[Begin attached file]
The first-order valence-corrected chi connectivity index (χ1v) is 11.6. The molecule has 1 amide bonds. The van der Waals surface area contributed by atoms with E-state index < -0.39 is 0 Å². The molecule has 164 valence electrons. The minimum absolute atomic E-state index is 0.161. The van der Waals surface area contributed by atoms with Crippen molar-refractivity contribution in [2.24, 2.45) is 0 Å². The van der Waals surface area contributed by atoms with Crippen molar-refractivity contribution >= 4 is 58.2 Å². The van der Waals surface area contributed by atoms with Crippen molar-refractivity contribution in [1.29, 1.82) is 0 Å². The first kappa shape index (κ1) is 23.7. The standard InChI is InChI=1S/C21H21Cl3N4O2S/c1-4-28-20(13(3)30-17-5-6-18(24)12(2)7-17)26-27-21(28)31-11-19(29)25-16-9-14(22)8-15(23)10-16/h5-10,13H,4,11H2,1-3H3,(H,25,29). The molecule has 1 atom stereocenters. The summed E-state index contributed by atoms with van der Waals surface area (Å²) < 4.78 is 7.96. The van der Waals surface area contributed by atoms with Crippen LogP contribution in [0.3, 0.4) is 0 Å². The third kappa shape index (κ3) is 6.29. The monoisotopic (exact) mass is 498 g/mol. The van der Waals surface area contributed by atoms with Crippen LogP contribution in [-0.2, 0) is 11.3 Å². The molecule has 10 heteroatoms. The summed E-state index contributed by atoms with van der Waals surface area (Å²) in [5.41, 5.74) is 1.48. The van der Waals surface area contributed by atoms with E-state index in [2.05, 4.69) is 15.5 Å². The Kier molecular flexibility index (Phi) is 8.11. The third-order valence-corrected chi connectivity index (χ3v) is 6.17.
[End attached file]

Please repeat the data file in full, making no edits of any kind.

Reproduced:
The first-order valence-corrected chi connectivity index (χ1v) is 11.6. The molecule has 1 amide bonds. The van der Waals surface area contributed by atoms with E-state index < -0.39 is 0 Å². The molecule has 164 valence electrons. The minimum absolute atomic E-state index is 0.161. The van der Waals surface area contributed by atoms with Crippen molar-refractivity contribution in [2.24, 2.45) is 0 Å². The van der Waals surface area contributed by atoms with Crippen molar-refractivity contribution >= 4 is 58.2 Å². The van der Waals surface area contributed by atoms with Crippen molar-refractivity contribution in [1.29, 1.82) is 0 Å². The first kappa shape index (κ1) is 23.7. The standard InChI is InChI=1S/C21H21Cl3N4O2S/c1-4-28-20(13(3)30-17-5-6-18(24)12(2)7-17)26-27-21(28)31-11-19(29)25-16-9-14(22)8-15(23)10-16/h5-10,13H,4,11H2,1-3H3,(H,25,29). The molecule has 1 atom stereocenters. The summed E-state index contributed by atoms with van der Waals surface area (Å²) < 4.78 is 7.96. The van der Waals surface area contributed by atoms with Crippen LogP contribution in [0.3, 0.4) is 0 Å². The third kappa shape index (κ3) is 6.29. The monoisotopic (exact) mass is 498 g/mol. The van der Waals surface area contributed by atoms with Crippen LogP contribution in [-0.2, 0) is 11.3 Å². The molecule has 10 heteroatoms. The summed E-state index contributed by atoms with van der Waals surface area (Å²) in [5.41, 5.74) is 1.48. The van der Waals surface area contributed by atoms with E-state index in [2.05, 4.69) is 15.5 Å². The Kier molecular flexibility index (Phi) is 8.11. The third-order valence-corrected chi connectivity index (χ3v) is 6.17.